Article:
felt guilty about the environment; well, to be more accurate, Beavan felt guilty that he believed in protecting the environment, but he wasn't practicing what he advocated. From this guilt he conceived the no-impact plan. He and his wife, young daughter and dog would decrease their impact on the environment in stages until they were making no net impact — while living in New York City. That meant obvious stuff, such as producing no trash and using no plastics, and less obvious stuff, such as avoiding elevators (they use power, too, you know) and disconnecting completely from the power grid. The plan called for a gradual movement from eco-conscious to eco-extreme, with the hope that when the experiment was over they would return to living a modern consumer lifestyle with fresh eyes. Beavan documented their progress on his blog, No Impact Man, and the attention he garnered led to an upcoming movie, No Impact Man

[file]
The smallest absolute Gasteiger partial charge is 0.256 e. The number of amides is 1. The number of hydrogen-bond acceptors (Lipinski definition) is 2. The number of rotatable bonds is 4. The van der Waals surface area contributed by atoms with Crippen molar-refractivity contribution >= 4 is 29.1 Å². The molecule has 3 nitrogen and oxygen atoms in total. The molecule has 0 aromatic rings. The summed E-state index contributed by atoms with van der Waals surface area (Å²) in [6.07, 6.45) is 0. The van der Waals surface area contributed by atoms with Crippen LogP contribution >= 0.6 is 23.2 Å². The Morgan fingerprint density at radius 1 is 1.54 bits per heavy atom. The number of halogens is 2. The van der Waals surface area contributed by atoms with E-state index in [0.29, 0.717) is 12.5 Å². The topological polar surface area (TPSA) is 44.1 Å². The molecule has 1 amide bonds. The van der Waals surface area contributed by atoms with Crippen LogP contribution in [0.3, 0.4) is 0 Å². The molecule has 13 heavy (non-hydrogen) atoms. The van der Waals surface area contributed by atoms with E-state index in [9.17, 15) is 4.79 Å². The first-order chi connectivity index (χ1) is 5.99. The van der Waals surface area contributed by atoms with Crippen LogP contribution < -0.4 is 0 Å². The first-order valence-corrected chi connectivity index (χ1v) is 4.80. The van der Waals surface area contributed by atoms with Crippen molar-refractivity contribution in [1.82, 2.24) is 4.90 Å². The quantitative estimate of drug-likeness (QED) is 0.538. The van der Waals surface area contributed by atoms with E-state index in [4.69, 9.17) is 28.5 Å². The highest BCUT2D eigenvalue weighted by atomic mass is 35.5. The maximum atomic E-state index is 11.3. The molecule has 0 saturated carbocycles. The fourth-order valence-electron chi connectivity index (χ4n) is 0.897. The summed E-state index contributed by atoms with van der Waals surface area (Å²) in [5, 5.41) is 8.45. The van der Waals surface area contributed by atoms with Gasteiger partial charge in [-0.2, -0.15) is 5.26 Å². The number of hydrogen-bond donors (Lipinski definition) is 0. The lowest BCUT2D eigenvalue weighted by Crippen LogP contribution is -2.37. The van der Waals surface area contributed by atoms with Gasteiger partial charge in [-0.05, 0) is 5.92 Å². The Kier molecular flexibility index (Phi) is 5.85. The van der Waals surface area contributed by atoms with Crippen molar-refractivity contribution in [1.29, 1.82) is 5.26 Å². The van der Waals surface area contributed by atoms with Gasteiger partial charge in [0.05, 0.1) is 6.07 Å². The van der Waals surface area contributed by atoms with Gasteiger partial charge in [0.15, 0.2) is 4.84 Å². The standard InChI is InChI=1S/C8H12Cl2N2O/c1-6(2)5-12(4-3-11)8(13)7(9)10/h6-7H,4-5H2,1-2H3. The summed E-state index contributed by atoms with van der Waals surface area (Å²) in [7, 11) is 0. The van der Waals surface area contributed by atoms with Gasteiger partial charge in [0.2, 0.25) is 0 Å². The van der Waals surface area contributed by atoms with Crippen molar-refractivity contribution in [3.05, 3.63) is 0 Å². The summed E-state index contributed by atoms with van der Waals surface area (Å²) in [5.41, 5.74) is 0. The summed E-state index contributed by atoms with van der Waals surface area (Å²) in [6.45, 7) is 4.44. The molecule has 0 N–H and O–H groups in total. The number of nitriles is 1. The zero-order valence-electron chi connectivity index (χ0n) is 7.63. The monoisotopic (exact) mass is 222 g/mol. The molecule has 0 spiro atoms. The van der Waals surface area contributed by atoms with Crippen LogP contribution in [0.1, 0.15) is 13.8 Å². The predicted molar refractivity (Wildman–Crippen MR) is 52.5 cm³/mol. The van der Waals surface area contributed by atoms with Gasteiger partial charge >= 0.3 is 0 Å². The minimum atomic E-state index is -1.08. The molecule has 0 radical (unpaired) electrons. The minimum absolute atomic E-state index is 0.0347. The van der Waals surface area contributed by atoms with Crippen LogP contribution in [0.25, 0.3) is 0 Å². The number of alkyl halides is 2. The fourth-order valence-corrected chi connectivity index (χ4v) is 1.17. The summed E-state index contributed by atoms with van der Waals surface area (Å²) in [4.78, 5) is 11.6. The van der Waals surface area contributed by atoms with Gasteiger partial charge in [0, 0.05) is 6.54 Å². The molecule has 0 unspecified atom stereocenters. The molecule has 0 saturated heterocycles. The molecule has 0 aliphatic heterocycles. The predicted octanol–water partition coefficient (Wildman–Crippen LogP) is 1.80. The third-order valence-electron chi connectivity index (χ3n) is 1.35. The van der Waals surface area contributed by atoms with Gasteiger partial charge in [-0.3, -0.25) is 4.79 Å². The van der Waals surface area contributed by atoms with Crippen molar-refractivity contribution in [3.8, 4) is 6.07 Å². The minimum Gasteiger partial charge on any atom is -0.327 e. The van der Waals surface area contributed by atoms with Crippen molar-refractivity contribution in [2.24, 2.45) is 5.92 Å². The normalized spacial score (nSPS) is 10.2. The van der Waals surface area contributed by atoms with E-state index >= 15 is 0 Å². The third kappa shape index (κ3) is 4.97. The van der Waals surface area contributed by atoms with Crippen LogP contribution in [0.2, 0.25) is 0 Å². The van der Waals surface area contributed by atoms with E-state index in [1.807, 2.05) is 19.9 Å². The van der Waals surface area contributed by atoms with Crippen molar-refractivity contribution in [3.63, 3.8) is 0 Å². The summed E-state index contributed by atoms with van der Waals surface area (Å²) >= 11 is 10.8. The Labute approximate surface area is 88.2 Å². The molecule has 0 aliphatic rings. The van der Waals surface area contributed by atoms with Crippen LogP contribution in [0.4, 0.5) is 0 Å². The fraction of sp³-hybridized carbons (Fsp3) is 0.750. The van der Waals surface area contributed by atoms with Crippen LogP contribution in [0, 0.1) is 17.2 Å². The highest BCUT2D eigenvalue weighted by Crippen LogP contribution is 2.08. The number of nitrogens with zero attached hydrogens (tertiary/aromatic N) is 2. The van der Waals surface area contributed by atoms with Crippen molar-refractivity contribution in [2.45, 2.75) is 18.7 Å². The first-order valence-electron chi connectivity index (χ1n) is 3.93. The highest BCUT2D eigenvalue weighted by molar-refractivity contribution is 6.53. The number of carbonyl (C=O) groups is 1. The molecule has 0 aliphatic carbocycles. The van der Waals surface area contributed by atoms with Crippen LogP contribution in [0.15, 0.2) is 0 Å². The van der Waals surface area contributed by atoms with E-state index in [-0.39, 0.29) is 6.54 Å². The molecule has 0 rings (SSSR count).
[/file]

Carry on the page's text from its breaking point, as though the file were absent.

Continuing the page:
, and a book (can you guess the title?). Beavan visits the Schlafly branch of the St. Louis Public Library (225 North Euclid Avenue; 314-376-6731 or www.left-bank.com
) at 7 p.m. this evening to discuss what he did, what he learned and why he's urging people to try the experiment for a week. Admission is free, and copies of No Impact Man
will be available for purchase.
Mon., June 7, 2010